I've taken more "trips" the past few months than ever before in my life. Silas always packs each of us a little bag filled with toys and goodies for the train or plane we are about to board. He, of course, is not only a passenger on these journeys, but also the conductor, pilot, and tour guide. Even though we haven't actually traveled outside our general zip code the last 365 days, our invisible trips become more and more enjoyable as Silas' imagination sparks my own. I wonder at what age we begin to lose sight of the invisible. For me it probably happened around age ten when my parents divorce occurred shortly after mythical holiday spirits became fictitious. While both events seemed equally dramatic at the time, it is a wonder that anyone is able to believe in anything that cannot be visually, audibly, or tactically comprehended.
I am just now beginning to realize how much of our world is invisible. At least the things that really matter. Not only is love seemingly "invisible," but hope, joy, peace, and the like. On the other hand, while many of life's beautiful aspects can't be seen, there is also a very real, yet very invisible war taking place on Earth. I'm not one to hang on the evil (as seen in my overflowing cup comments), but I recently picked up a classic fiction, The Screwtape Letters, by the brilliant C.S. Lewis. I'm not sure what led me to purchase the 1942 Epistolary novel, but I think everyone should glance at the interesting (albeit unique narration) piece of literature. It seems to pronounce fear and pride as man's greatest weakness of which I wholeheartedly agree. The narrator, Uncle Screwtape, writes to his immature demon nephew an important reminder, "[God] relies on the troughs even more than on the peaks; some of His special favourites [sic] have gone through longer and deeper troughs than anyone else" (Lewis 38). It would appear that those who suffer more are closer to the God in Heaven. I can actually understand this because prayers are often less superficial when one is truly in need.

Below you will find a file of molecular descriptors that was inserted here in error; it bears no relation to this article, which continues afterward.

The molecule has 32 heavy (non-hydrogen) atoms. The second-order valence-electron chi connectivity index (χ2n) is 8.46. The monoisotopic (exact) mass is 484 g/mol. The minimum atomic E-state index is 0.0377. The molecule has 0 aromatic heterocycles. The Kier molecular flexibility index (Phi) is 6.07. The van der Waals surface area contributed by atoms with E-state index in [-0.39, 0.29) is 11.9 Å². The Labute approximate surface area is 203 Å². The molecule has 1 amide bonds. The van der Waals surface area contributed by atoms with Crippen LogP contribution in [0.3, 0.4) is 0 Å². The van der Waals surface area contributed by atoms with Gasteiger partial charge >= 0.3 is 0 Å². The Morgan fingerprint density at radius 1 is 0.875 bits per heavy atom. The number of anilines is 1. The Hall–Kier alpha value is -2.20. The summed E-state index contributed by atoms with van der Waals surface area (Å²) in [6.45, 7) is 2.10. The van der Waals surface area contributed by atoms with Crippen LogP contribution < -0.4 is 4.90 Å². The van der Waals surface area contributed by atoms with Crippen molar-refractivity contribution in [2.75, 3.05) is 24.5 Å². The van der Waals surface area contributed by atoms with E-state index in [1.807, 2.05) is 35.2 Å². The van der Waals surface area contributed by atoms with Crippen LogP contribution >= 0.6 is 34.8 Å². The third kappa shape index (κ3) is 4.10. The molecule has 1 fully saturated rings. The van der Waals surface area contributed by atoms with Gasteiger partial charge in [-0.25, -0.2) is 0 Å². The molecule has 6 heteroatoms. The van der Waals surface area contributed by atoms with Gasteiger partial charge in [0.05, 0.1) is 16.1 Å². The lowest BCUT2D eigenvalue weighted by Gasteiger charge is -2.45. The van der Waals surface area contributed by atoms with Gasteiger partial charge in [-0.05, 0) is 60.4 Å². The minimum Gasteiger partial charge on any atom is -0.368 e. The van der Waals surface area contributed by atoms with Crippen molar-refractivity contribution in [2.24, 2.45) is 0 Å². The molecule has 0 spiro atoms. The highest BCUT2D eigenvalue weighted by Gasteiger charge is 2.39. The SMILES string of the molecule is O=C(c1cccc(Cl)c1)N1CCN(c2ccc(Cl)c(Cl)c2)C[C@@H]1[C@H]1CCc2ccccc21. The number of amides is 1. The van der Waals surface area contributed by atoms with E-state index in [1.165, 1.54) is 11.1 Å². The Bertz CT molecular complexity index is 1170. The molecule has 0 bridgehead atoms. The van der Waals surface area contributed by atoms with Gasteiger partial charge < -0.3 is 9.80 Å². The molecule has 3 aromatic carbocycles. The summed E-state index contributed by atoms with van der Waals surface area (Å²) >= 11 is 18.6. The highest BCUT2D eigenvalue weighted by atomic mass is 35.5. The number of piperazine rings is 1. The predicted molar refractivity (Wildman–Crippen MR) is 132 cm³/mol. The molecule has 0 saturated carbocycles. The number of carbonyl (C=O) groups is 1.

God: another invisible being, along with anything else Spiritual you may choose to believe in. Children find it much easier to actually see and believe in the things that adults can no longer enjoy or fear. I think that's why Jesus said anyone who wants to enter the Kingdom of Heaven must become like a little child. It is not naive, it's simply faith, invisible faith.
Instead of praying that my children are immune from hardships, or spared life's difficulties, I pray that they would know the beauty of the ashes, and that they would experience whatever is needed to get them humbly on their knees, unafraid of anything except being separation from God. 

Even though prayer seems to produce invisible results at times, it is a very real and very important tool at our constant disposal! I cannot thank you enough for praying this last week. Levi has hit a new wrung on his ladder! He's doing wonderful! We didn't get to see our ENT (a long story that can only be seen as purposefully comical), but we will see him in a couple weeks. Meanwhile, something clicked for Levi, back on formula, a hunger medicine, and new inhaler, and he's EAGER to eat. He hasn't thrown up in four days! He's leaning in to lick food off a spoon, anxious to swallow more. He's putting all kinds of things in his mouth (that are safe of course), and he's communicating in his own unique, precious ways! He is sleeping better, and just seems stronger. I couldn't be more thrilled! No matter what steps we take backwards again, it gives me a glimpse at his capable future!
 Legs free, Levi got to go in a swing for the first time! I've never seen so much joy exude from swinging!

While not invisible, this fake snow (baking soda and suave shampoo) was a hit!

I cannot tell you how amazing the last week has been. Even though Silas caught a little stomach bug, Levi was protected, and prayers for Levi have been greatly answered! Thank you. Thank you!

No.... We love you!

~Invisible Buster